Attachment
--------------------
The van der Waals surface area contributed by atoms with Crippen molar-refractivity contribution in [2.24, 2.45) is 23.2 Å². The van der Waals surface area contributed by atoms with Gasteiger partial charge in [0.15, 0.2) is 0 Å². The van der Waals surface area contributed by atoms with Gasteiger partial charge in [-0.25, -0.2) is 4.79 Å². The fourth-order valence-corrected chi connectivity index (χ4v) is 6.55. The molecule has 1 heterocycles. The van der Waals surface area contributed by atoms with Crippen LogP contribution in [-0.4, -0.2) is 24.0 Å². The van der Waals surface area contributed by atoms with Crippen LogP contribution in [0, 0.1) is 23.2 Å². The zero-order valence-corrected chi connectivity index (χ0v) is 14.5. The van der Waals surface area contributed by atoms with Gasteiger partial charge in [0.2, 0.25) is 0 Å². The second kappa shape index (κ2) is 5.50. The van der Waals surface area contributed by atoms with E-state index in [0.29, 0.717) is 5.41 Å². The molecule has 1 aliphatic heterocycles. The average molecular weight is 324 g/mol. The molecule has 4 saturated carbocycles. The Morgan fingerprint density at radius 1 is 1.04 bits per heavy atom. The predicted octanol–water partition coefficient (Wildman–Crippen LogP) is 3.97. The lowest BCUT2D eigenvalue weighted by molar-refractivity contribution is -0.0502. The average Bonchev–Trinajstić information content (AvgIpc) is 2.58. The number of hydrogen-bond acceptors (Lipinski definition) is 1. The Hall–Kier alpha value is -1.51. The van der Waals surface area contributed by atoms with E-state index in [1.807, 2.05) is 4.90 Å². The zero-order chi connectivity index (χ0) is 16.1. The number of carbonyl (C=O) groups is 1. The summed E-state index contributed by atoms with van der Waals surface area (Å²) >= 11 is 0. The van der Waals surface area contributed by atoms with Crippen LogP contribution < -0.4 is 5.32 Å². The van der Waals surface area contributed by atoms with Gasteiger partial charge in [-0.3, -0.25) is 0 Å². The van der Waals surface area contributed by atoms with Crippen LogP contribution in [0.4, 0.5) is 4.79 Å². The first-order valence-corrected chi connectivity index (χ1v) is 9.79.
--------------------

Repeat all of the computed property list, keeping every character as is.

The van der Waals surface area contributed by atoms with Crippen molar-refractivity contribution in [2.24, 2.45) is 23.2 Å². The van der Waals surface area contributed by atoms with Gasteiger partial charge in [0.15, 0.2) is 0 Å². The van der Waals surface area contributed by atoms with Gasteiger partial charge in [-0.25, -0.2) is 4.79 Å². The fourth-order valence-corrected chi connectivity index (χ4v) is 6.55. The molecule has 1 heterocycles. The van der Waals surface area contributed by atoms with Crippen LogP contribution in [-0.4, -0.2) is 24.0 Å². The van der Waals surface area contributed by atoms with Crippen LogP contribution in [0, 0.1) is 23.2 Å². The zero-order valence-corrected chi connectivity index (χ0v) is 14.5. The van der Waals surface area contributed by atoms with Gasteiger partial charge in [0.2, 0.25) is 0 Å². The second kappa shape index (κ2) is 5.50. The van der Waals surface area contributed by atoms with E-state index in [0.29, 0.717) is 5.41 Å². The molecule has 1 aliphatic heterocycles. The average molecular weight is 324 g/mol. The molecule has 4 saturated carbocycles. The Morgan fingerprint density at radius 1 is 1.04 bits per heavy atom. The predicted octanol–water partition coefficient (Wildman–Crippen LogP) is 3.97. The lowest BCUT2D eigenvalue weighted by molar-refractivity contribution is -0.0502. The average Bonchev–Trinajstić information content (AvgIpc) is 2.58. The number of hydrogen-bond acceptors (Lipinski definition) is 1. The Hall–Kier alpha value is -1.51. The van der Waals surface area contributed by atoms with E-state index in [1.807, 2.05) is 4.90 Å². The zero-order chi connectivity index (χ0) is 16.1. The number of carbonyl (C=O) groups is 1. The summed E-state index contributed by atoms with van der Waals surface area (Å²) >= 11 is 0. The van der Waals surface area contributed by atoms with Crippen LogP contribution < -0.4 is 5.32 Å². The van der Waals surface area contributed by atoms with Gasteiger partial charge in [-0.3, -0.25) is 0 Å². The van der Waals surface area contributed by atoms with Crippen LogP contribution in [0.4, 0.5) is 4.79 Å². The first-order valence-corrected chi connectivity index (χ1v) is 9.79.